New Cranbrook child care space gets $22,000 in funding

High Peak Early Learning Centre set to open in August

Laura Moulton and youngster are pictured in the new

Laura Moulton and youngster are pictured in the new

Barry Coulter

More  than 1,800 new child care spaces should be under construction by this fall, with the latest round of financing from the B.C. government.

The $11.3 million budget for this year is the third phase of a child care expansion project funded by the  Ministry of Children and Family Development.

One of the 30 new or expanded facilities, selected from funding applications received in January, will be in Cranbrook, as the High Peak Early Learning Centre is receiving $22,191 to create 16 spaces for children aged three to five years.

High Peak is the initiative of two sisters, Laura Moulton and Carey Henry, who have a bright, newly renovated space leased from — though not affiliated with — the Four Square Church building (the former Central School on 10th Avenue South in Cranbrook).

Moulton is trained in Early Childhood Education, specializing in children with special needs, as well as infants and toddlers. Henry has a degree in business. The two decided to pursue their dream of opening High Peak “after hearing yet another complaint about the chronic shortage of child care space in the area.” They accordingly applied for the government funding, and learned last week they had received it.

“We worked long and hard, pulling all-nighters to apply,” Henry said. “But we were going to go ahead no matter what.”

Moulton and Henry had the space on 10th Avenue in mind from the start. It has a large bright room, and outdoor play area. It’s close to downtown in a nice area, and there is room to expand.

Moulton said High Peak is in the process of obtaining its license to operate, and should be ready to open by August.

“Our documents have been approved, and the Interior Health Licensing Inspector will be out to inspect the premises in the coming weeks.”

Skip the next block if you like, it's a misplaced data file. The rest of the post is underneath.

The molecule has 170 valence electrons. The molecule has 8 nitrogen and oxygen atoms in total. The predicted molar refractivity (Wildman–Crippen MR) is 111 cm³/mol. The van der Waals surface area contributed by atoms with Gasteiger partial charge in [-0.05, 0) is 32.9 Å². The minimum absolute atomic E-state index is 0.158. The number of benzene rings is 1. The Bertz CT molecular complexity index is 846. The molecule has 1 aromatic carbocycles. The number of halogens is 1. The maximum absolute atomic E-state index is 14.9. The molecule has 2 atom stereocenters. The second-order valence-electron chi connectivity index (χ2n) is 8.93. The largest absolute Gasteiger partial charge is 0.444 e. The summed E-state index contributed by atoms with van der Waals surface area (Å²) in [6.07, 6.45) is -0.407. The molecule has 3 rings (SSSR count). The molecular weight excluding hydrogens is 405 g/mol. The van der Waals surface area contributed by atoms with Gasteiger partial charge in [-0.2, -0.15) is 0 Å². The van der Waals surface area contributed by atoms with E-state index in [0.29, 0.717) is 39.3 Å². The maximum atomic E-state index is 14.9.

The $22,000 will go towards stocking the centre: tables, toys, beds and such, and will be using natural items — wooden toys for example. As well as this nature-based approach, High Peak will follow the Reggio Emilia Approach to child care.

The Reggio Emilia Approach, named after the Italian city where it was developed in the post-war years —is an educational philosophy focused on preschool and primary education, with a strong focus on social communication, working in groups with equal participation, and the principles of respect, responsibility, and community through exploration and discovery.

Henry describes it as “changing the future by empowering children.”

High Peak will also have a solid focus on nutrition, offering two healthy snacks and a lunch every day.

Moulton and Henry added that High Peak really came together through a community effort.

“Members of the church volunteered and helped with renovations — to the bathroom facility, new flooring, new paint … and Livingstones Development did major renos, ripping out old walls and old carpet. Everyone was very generous.”

For more information on High Peak Early Learning Centre, go to www.highpeakelc.com.

The ministry has posted a new child care map on its website to help parents locate facilities. It can be found at maps.gov.bc.ca/ess/hm/ccf/

The province provides child care subsidies to qualified low-income parents, and covers about 15 per cent of daycare operating costs. But the cost of land and operations drives the price of child care up to $1,400 per month or more in urban areas. Minister Stephanie Cadieux said the province is working with municipalities to review regulations.

With files from Tom Fletcher/Black Press